As you probably know, this month’s Reading the World Book Club prose selection is The Weight of Things by Marianne Fritz, which is translated from the German by Adrian Nathan West and published by Dorothy.
Danielle Dutton—a highly regarded author and founder of Dorothy, a publishing project—offered to write a short piece about how she came to publish this wonderful, unsettling book.
We’re lucky to have a few brilliant friends—so brilliant we officially put them on our Advisory Board—who occasionally make the best recommendations. One of these is Jeremy Davies (excellent writer and editor in his own right), and it’s through Jeremy that we first heard about Marianne Fritz. He suggested I check out the essay on her work by Adrian Nathan West (aka Nate) that was online at Asymptote, so I did, and the essay I believe linked directly to a translated excerpt from what was at that time called The Gravity of Circumstances (for the book, the title was changed to The Weight of Things, which we all thought worked better, rhythmically, in the places where the phrase appears in the text). The excerpt was from a particularly harrowing dream sequence. It’s Berta’s anxiety dream: dark and surreal and poetic. I loved it. I couldn’t really imagine what the rest of the book would be like from that excerpt, though, so I reached out to Nate (whom at that time I didn’t know) and asked him if he had a completed manuscript of the book. He didn’t, but he said he could do a rough translation of the rest fairly quickly, and so he did. The book was, in different ways, so much stranger and also less strange than the excerpt suggested. It was shockingly sad and complicated, knotty and good. We took it on and edited it with Nate, who was a pleasure to work with—and The Weight of Things was born.
One thing I particularly like about this story is that it was exactly what I hoped would happen when I started Dorothy, a publishing project; I wanted to talk about good books with people who love good books (in fact, in the first year or so, we weren’t open for submissions but rather were looking for people to send in suggestions of other people’s books, whether these were OP or unpublished manuscripts). It’s actually hard to imagine people who love good books more than Jeremy and Nate, and the book’s warm reception among readers and critics has been edifying for all of us.
Thanks so much for featuring it at Reading the World!
Danielle Dutton, editor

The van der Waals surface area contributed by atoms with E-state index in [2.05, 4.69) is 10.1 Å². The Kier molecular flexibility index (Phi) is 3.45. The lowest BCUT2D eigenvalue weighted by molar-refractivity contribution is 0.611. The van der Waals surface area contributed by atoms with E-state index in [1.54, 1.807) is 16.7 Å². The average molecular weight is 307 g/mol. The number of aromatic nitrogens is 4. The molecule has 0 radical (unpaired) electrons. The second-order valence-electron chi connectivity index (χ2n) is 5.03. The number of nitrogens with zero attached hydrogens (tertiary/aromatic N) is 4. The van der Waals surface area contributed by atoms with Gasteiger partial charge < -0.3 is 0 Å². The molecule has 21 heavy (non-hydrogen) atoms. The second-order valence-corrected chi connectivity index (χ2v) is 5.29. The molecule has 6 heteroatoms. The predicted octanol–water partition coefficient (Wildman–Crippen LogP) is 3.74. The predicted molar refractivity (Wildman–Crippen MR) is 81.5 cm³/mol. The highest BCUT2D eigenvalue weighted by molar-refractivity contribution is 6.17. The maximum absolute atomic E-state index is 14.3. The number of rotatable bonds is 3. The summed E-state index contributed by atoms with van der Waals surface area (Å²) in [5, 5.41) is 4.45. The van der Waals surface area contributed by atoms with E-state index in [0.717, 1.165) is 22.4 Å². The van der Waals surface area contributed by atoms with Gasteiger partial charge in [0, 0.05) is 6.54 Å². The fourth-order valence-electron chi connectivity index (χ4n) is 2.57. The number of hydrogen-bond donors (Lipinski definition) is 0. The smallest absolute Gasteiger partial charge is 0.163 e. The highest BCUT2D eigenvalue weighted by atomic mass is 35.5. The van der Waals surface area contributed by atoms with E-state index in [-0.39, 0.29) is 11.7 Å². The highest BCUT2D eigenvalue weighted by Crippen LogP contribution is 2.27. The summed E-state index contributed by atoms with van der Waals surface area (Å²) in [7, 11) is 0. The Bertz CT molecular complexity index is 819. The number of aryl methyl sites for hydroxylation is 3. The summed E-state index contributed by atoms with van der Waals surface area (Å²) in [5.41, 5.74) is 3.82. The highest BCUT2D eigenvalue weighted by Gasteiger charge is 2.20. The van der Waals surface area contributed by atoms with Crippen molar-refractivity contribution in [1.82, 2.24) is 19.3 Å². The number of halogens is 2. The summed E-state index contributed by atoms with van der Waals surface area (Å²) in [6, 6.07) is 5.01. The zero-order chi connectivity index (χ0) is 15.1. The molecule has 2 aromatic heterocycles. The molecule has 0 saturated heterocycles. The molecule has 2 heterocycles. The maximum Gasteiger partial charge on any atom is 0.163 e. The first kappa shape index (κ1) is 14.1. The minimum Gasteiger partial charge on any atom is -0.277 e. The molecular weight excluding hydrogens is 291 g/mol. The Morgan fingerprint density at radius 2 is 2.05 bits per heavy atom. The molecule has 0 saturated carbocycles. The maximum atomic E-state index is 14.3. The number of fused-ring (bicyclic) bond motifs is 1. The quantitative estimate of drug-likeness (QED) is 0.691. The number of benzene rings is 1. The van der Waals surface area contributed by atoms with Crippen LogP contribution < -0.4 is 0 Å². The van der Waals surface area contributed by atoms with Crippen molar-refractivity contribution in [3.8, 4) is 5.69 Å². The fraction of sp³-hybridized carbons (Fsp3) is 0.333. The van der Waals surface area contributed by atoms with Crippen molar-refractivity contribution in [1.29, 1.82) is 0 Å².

I finished reading The Weight of Things on my flight to MLA and plan on posting some personal thoughts and reactions when I get back to Rochester. (Today I’m in Houston for an event at Brazos at 7, then will be in Dallas for events Tuesday and Wednesday night. If you live in either of those cities, you should definitely come out!) And if any of you have any thoughts about the book, please post them in the comments section below, on Twitter with #RTWBC, and/or at the Facebook group.
Prose translators will likely disagree, but I believe translating poetry requires a significant level of talent, a commitment to the text, and near mania, all of which suggests that the undertaking is the greatest possible challenge. The task is to. . .
The biggest issues with books like The Subsidiary often have to do with their underpinnings—when we learn that Georges Perec wrote La Disparition without once using the letter E, we are impressed. Imagine such a task! It takes a high. . .
Following The Infatuations, Javier Marías’s latest novel seems, like those that have preceded it, an experiment to test fiction’s capacity to mesmerize with sombre-sexy atmospheres and ruminative elongated sentences stretched across windowless walls of paragraphs. Thus Bad Begins offers his. . .
Death by Water, Kenzaburo Oe’s latest novel to be translated into English, practically begs you to read it as autobiography. Like The Changeling, as well as many other works not yet released in English, Death by Water is narrated in. . .
Jocelyne Saucier’s Twenty-One Cardinals is about the type of unique, indestructible, and often tragic loyalty only found in families. For a brief but stunningly mesmerizing 169 pages, Twenty-One Cardinals invited me in to the haunting and intimate world of the. . .
We know so very little; so little that what we think to be knowledge is hardly worth reckoning with at all; instead we ought to settle for being pleasantly surprised if, on the edge of things, against all expectations, our. . .
Many of Virginie Despentes’s books revolve around the same central idea: “To be born a woman [is] the worst fate in practically every society.” But this message is nearly always packaged in easy-to-read books that fill you with the pleasure. . .
Ilja Leonard Pfeijffer’s La Superba is appropriately titled after the Italian city of Genoa, where, after escaping the pressures of fame in his own country, the semi-autobiographical narrator finds himself cataloguing the experiences of its mesmerizing inhabitants with the intention. . .
It took reading 44 pages of Intervenir/Intervene before I began to get a sense of what Dolores Dorantes and Rodrigo Flores Sánchez were up to. Recurring throughout these 44 pages—throughout the entire book—are shovels, shovel smacks to the face, lobelias—aha!. . .
As presaged by its title, contradiction is the theme of Peter Stamm’s novel, All Days Are Night. Gillian, a well-known television personality, remains unknowable to herself. And Hubert, a frustrated artist and Gillian’s lover, creates art through the process of. . .